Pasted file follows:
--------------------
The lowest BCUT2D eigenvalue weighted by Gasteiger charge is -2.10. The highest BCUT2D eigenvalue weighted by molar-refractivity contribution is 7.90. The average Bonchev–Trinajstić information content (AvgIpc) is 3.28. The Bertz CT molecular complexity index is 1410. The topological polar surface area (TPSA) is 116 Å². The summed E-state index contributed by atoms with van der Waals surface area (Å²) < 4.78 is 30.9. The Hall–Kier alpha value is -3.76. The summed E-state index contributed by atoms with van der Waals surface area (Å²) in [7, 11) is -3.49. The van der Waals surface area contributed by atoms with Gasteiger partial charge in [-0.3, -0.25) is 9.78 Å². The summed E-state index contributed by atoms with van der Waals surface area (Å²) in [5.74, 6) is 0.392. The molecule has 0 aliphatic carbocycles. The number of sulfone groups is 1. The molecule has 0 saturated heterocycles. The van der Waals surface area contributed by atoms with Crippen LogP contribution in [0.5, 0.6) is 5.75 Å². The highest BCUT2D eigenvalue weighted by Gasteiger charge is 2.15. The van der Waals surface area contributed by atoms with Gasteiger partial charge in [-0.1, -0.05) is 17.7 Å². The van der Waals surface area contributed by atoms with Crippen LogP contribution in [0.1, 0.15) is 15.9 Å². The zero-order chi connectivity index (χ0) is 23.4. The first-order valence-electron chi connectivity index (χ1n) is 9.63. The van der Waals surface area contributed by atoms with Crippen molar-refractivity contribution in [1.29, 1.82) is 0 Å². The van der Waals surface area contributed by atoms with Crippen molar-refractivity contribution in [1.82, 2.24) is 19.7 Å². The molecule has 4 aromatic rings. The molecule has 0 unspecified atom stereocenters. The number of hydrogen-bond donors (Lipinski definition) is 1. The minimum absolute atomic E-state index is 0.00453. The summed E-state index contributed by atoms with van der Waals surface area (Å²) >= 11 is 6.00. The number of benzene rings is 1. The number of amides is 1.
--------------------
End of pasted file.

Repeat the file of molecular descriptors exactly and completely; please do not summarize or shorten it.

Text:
The lowest BCUT2D eigenvalue weighted by Gasteiger charge is -2.10. The highest BCUT2D eigenvalue weighted by molar-refractivity contribution is 7.90. The average Bonchev–Trinajstić information content (AvgIpc) is 3.28. The Bertz CT molecular complexity index is 1410. The topological polar surface area (TPSA) is 116 Å². The summed E-state index contributed by atoms with van der Waals surface area (Å²) < 4.78 is 30.9. The Hall–Kier alpha value is -3.76. The summed E-state index contributed by atoms with van der Waals surface area (Å²) in [7, 11) is -3.49. The van der Waals surface area contributed by atoms with Gasteiger partial charge in [-0.3, -0.25) is 9.78 Å². The summed E-state index contributed by atoms with van der Waals surface area (Å²) in [5.74, 6) is 0.392. The molecule has 0 aliphatic carbocycles. The number of sulfone groups is 1. The molecule has 0 saturated heterocycles. The van der Waals surface area contributed by atoms with Crippen LogP contribution in [0.5, 0.6) is 5.75 Å². The highest BCUT2D eigenvalue weighted by Gasteiger charge is 2.15. The van der Waals surface area contributed by atoms with Gasteiger partial charge in [-0.1, -0.05) is 17.7 Å². The van der Waals surface area contributed by atoms with Crippen LogP contribution in [0.1, 0.15) is 15.9 Å². The zero-order chi connectivity index (χ0) is 23.4. The first-order valence-electron chi connectivity index (χ1n) is 9.63. The van der Waals surface area contributed by atoms with Crippen molar-refractivity contribution in [1.29, 1.82) is 0 Å². The van der Waals surface area contributed by atoms with Crippen molar-refractivity contribution in [1.82, 2.24) is 19.7 Å². The molecule has 4 aromatic rings. The molecule has 0 unspecified atom stereocenters. The number of hydrogen-bond donors (Lipinski definition) is 1. The minimum absolute atomic E-state index is 0.00453. The summed E-state index contributed by atoms with van der Waals surface area (Å²) >= 11 is 6.00. The number of benzene rings is 1. The number of amides is 1.